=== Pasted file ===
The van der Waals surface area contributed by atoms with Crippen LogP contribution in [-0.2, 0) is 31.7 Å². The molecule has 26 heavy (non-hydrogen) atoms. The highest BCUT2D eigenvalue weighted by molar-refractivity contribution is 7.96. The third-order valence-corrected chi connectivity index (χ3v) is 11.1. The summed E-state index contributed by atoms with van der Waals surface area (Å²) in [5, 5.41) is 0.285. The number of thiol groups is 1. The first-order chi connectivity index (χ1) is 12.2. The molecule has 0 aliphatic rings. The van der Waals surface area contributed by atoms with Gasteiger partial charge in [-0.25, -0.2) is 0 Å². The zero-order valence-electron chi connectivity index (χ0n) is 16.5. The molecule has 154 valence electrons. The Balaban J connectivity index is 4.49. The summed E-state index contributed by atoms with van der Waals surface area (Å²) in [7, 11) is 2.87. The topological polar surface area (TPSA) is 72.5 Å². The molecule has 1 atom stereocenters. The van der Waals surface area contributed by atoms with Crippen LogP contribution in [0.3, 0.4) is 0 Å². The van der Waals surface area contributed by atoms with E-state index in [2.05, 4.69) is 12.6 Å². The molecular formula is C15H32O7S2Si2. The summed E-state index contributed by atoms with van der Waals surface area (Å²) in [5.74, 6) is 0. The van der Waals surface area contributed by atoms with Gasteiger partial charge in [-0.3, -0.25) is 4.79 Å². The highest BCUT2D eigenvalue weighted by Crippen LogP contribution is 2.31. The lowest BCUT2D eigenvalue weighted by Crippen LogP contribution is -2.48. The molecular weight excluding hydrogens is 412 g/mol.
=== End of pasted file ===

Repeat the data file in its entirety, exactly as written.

The van der Waals surface area contributed by atoms with Crippen LogP contribution in [-0.2, 0) is 31.7 Å². The molecule has 26 heavy (non-hydrogen) atoms. The highest BCUT2D eigenvalue weighted by molar-refractivity contribution is 7.96. The third-order valence-corrected chi connectivity index (χ3v) is 11.1. The summed E-state index contributed by atoms with van der Waals surface area (Å²) in [5, 5.41) is 0.285. The number of thiol groups is 1. The first-order chi connectivity index (χ1) is 12.2. The molecule has 0 aliphatic rings. The van der Waals surface area contributed by atoms with Gasteiger partial charge in [-0.25, -0.2) is 0 Å². The zero-order valence-electron chi connectivity index (χ0n) is 16.5. The molecule has 154 valence electrons. The Balaban J connectivity index is 4.49. The summed E-state index contributed by atoms with van der Waals surface area (Å²) in [7, 11) is 2.87. The topological polar surface area (TPSA) is 72.5 Å². The molecule has 1 atom stereocenters. The van der Waals surface area contributed by atoms with Crippen LogP contribution in [0.3, 0.4) is 0 Å². The van der Waals surface area contributed by atoms with E-state index in [2.05, 4.69) is 12.6 Å². The molecular formula is C15H32O7S2Si2. The summed E-state index contributed by atoms with van der Waals surface area (Å²) in [5.74, 6) is 0. The van der Waals surface area contributed by atoms with Gasteiger partial charge in [-0.3, -0.25) is 4.79 Å². The highest BCUT2D eigenvalue weighted by Crippen LogP contribution is 2.31. The lowest BCUT2D eigenvalue weighted by Crippen LogP contribution is -2.48. The molecular weight excluding hydrogens is 412 g/mol.